Don’t Stop Believing: Brian Fies’ Eternal Faith in Tomorrow

“There was a time when building the future was inspirational,” Brian Fies writes in his new graphic novel, Whatever Happened to the World of Tomorrow? “Ambitious. Romantic. Even enobling. I think it can again.” Fies, award-winning artist and author of Mom’s Cancer, turns back the clock to the optimistic days of the 1939 New York World’s Fair and traces how that optimism faded over the years, both in the father-son relationship at the heart of his story and in the relationship America itself had with the vision of the future it dangled tantalizingly out of its own reach. In a world seemingly hell bent on self-destruction, Fies offers a glimmer of old-fashioned hope based in the determination to keep on believing in the future, no matter what.


Young Buddy and his Pop share a common language of the future in all its gleaming, rocket-powered, utopian glory. Fies recreates the sense of unabashed wonder in technology that young people once allowed themselves to feel, and older people could still buy into as well. Whatever Happened to the World of Tomorrow? teaches in great detail what happened to yesterday’s world of tomorrow, paralleling the personal life of the boy becoming a teen becoming a man with the public life of machines becoming hope becoming just machines again, with the resulting disappointment. Along the way, scientist Wernher von Braun, visionary Walt Disney, astronaut Ed White, and other historic figures stand as touchstones for the human element caught up in the politically influenced drive to the future. The lyrical way that Fies makes use of White’s spacewalk, the first by an American astronaut, will give your heart wings, too.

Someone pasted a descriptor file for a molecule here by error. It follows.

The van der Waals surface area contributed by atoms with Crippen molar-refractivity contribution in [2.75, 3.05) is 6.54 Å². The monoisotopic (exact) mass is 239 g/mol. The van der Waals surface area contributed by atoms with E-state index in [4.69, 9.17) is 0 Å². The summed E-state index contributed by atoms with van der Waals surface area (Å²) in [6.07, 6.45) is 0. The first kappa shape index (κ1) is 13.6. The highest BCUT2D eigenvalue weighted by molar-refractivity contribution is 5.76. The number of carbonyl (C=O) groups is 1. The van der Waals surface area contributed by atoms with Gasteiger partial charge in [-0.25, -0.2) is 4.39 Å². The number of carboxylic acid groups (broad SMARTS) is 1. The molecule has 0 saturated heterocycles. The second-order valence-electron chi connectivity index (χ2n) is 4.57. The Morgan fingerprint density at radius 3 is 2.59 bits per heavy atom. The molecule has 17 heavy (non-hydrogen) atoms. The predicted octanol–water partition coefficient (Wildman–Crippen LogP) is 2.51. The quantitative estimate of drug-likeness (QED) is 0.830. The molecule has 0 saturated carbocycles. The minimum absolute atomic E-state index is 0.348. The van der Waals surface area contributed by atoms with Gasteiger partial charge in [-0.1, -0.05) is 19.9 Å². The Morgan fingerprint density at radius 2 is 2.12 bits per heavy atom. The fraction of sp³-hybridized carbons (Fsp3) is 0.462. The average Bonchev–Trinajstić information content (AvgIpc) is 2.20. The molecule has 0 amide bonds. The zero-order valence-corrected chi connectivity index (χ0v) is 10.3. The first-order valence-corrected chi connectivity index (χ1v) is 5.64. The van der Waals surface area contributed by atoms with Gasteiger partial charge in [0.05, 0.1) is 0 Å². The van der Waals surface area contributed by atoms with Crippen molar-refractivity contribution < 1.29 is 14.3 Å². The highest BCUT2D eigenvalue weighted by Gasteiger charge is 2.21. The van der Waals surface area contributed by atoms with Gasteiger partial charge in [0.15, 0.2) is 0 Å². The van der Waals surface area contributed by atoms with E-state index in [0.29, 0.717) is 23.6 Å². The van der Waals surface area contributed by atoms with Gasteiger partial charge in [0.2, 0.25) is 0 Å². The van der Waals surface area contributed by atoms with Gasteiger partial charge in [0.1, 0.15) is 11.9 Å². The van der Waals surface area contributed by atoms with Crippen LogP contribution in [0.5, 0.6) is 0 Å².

Fies takes history and science and weaves in words and pictures wide-ranging metaphors the way that novelist Richard Powers does solely in words. We’re so inundated with dystopian visions of technology that a hopeful future actually can make us uneasy. Fies recognizes that reticence and addresses those doubts before offering a convincing vision of a better tomorrow. This old-fashioned romanticism will draw snide comments from jaded readers, but those who allow themselves to enter Fies’ world will accept the need for a hope in the future if not its probability of happening.